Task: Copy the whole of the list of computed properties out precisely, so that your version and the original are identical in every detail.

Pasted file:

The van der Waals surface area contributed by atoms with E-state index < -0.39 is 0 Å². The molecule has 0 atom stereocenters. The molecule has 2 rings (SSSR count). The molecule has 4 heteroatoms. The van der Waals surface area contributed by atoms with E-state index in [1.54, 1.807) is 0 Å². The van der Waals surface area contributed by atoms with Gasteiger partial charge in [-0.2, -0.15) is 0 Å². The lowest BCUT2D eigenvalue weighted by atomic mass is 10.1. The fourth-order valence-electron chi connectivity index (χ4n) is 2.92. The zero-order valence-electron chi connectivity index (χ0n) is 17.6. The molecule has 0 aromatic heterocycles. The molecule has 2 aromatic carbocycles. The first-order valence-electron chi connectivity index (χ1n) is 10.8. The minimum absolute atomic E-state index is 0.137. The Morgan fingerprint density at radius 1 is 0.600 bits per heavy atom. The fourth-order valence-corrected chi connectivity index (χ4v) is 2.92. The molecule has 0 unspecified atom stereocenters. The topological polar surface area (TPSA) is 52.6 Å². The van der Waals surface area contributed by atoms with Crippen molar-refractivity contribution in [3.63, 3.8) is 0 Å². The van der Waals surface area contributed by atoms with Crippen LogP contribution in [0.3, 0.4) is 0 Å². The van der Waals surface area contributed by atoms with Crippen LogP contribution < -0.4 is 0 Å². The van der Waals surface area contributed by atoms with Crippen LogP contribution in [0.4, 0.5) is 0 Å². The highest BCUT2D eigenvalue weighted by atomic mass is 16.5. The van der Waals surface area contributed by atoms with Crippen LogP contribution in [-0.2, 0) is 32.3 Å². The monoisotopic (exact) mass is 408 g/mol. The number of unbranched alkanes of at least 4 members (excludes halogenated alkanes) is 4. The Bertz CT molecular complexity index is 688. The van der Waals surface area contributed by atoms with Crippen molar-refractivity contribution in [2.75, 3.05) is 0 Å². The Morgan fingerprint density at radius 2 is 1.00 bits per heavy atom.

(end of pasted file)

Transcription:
The van der Waals surface area contributed by atoms with E-state index < -0.39 is 0 Å². The molecule has 0 atom stereocenters. The molecule has 2 rings (SSSR count). The molecule has 4 heteroatoms. The van der Waals surface area contributed by atoms with E-state index in [1.54, 1.807) is 0 Å². The van der Waals surface area contributed by atoms with Gasteiger partial charge in [-0.2, -0.15) is 0 Å². The lowest BCUT2D eigenvalue weighted by atomic mass is 10.1. The fourth-order valence-electron chi connectivity index (χ4n) is 2.92. The zero-order valence-electron chi connectivity index (χ0n) is 17.6. The molecule has 0 aromatic heterocycles. The molecule has 2 aromatic carbocycles. The first-order valence-electron chi connectivity index (χ1n) is 10.8. The minimum absolute atomic E-state index is 0.137. The Morgan fingerprint density at radius 1 is 0.600 bits per heavy atom. The fourth-order valence-corrected chi connectivity index (χ4v) is 2.92. The molecule has 0 unspecified atom stereocenters. The topological polar surface area (TPSA) is 52.6 Å². The van der Waals surface area contributed by atoms with Crippen molar-refractivity contribution in [3.63, 3.8) is 0 Å². The van der Waals surface area contributed by atoms with Crippen LogP contribution in [0.3, 0.4) is 0 Å². The van der Waals surface area contributed by atoms with Crippen LogP contribution < -0.4 is 0 Å². The van der Waals surface area contributed by atoms with Crippen LogP contribution in [0.4, 0.5) is 0 Å². The highest BCUT2D eigenvalue weighted by atomic mass is 16.5. The van der Waals surface area contributed by atoms with Crippen LogP contribution in [-0.2, 0) is 32.3 Å². The monoisotopic (exact) mass is 408 g/mol. The number of unbranched alkanes of at least 4 members (excludes halogenated alkanes) is 4. The Bertz CT molecular complexity index is 688. The van der Waals surface area contributed by atoms with Crippen molar-refractivity contribution in [2.75, 3.05) is 0 Å². The Morgan fingerprint density at radius 2 is 1.00 bits per heavy atom.